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3 Simple Tricks To Not Let Type 1 Diabetes Ruin Your Diet & Weight Loss Goals

3 Simple Tricks To Not Let Type 1 Diabetes Ruin Your Diet & Weight Loss Goals

3 Simple Tricks To Not Let Type 1 Diabetes Ruin Your Diet & Weight Loss Goals

“Type 1 diabetes stops me from losing weight” is the number one excuse I hear when people say they are struggling to lose weight (seriously, my Instagram inbox is flooded with this statement/question). And while insulin can be a tricky hormone to work around when losing weight with type 1 diabetes, I’ve found that 99% of the time it is because their general dieting techniques are off.
Before reading my three nutrition tricks for losing weight with type 1 diabetes, make sure you are doing the following:
Weighing and tracking your food intake (My Fitness Pal)
Eating toward a specifically calculated calorie/macronutrient (IIFYM.com)
Combining aerobic & anaerobic training
If you aren’t following the above, it is most likely not your diabetes that is stoping you from losing weight– it is the lack of clarity and preparation for your goals.
Once you solidify your general nutrition foundation, now you can go to the next specific tactics related to diabetes management that will help you stay on track.
Carb Reserve
There is nothing worse than being on track to hit your calories and macros perfectly then being engulfed by an endless food-frenzy brought on by a bad low.
Hypoglycemia is a major reason why people go over their carb & calorie limits for the day as you need carbs to fix the low. But there is a way to work around this issue: Implementing a carb reserve.
A carb reserve is when you reserve 15-30 grams of your total daily carbs for a low blood sugar attack. For example, if your weight loss goal calls for 100 grams of carbs a day, act like you only have 85 grams of ca Continue reading

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Preparing to Prescribe Plant-Based Diets for Diabetes Prevention and Treatment

Preparing to Prescribe Plant-Based Diets for Diabetes Prevention and Treatment

The number of people worldwide with type 2 diabetes is expected to double by 2030.1 In the United States, diabetes affects ~ 26 million people of all ages, about one-fourth of whom are not yet diagnosed.2 Despite the availability of a wide range of pharmacological treatments and the best efforts of diabetes educators and other health care professionals, good control of diabetes and its comorbidities remains elusive for much of the population, as evidenced by rates of cardiovascular morbidity and mortality that are two to four times higher than those of people who do not have diabetes.2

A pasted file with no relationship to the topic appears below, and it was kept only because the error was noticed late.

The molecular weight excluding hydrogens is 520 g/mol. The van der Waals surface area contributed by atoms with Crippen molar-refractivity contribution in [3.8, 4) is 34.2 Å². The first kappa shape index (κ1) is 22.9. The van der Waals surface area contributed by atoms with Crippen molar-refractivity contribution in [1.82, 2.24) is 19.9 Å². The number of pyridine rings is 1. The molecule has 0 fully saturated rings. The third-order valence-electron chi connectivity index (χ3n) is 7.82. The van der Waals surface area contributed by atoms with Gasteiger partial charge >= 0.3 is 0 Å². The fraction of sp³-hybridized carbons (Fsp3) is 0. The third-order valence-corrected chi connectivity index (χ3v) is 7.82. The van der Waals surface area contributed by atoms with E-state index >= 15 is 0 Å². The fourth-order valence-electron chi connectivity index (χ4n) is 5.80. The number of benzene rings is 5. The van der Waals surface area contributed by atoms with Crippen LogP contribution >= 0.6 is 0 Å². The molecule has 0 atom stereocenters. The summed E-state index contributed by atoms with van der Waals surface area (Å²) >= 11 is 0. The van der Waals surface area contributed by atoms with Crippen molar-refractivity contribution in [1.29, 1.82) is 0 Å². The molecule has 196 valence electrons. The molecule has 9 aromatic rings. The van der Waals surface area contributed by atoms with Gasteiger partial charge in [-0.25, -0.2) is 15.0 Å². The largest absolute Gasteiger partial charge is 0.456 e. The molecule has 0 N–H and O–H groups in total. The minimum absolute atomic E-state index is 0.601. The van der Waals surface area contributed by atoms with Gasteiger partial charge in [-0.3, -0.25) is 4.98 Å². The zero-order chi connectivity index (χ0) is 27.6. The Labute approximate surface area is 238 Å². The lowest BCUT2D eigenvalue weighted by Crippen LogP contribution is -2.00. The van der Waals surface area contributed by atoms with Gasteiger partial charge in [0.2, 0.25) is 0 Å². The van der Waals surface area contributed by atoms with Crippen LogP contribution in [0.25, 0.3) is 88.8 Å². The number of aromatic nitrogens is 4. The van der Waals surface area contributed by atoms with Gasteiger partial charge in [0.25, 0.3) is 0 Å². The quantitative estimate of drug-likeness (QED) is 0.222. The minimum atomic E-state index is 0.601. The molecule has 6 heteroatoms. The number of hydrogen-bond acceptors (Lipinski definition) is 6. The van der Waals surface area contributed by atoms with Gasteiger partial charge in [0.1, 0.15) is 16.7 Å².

Although dietary habits and body weight play undisputed roles in type 2 diabetes, the question of what eating pattern best addresses glycemia, cardiovascular risk factors, and weight control remains controversial. The uniform, calorie-controlled diabetic diet plans of the past have been replaced by individualized meal-planning approaches, and in more recent years, nutrition guidance has focused on carbohydrate counting and minimizing saturated and trans fats. With the release of the U.S. Department of Agriculture's 2010 Dietary Guidelines for Americans3 came praise for plant-based eating patterns, which have been extensively studied for weight management and disease prevention and treatment.
Individuals following a plant-based eating pattern typically consume fewer calories and less fat, saturated fat, and cholesterol and have lower BMIs than nonvegetarians. They also consume more fiber, potassium, and vitamin C. In prospective studies of adults, compared to nonvegetarian eating patterns, veg Continue reading

Can An Add-on Pill for Type 1 Diabetes Improve A1c and Weight Loss?

Can An Add-on Pill for Type 1 Diabetes Improve A1c and Weight Loss?

Trial results testing sotagliflozin and Farxiga in type 1 diabetes show greater A1c lowering and weight loss, plus continued conversation about small risk of DKA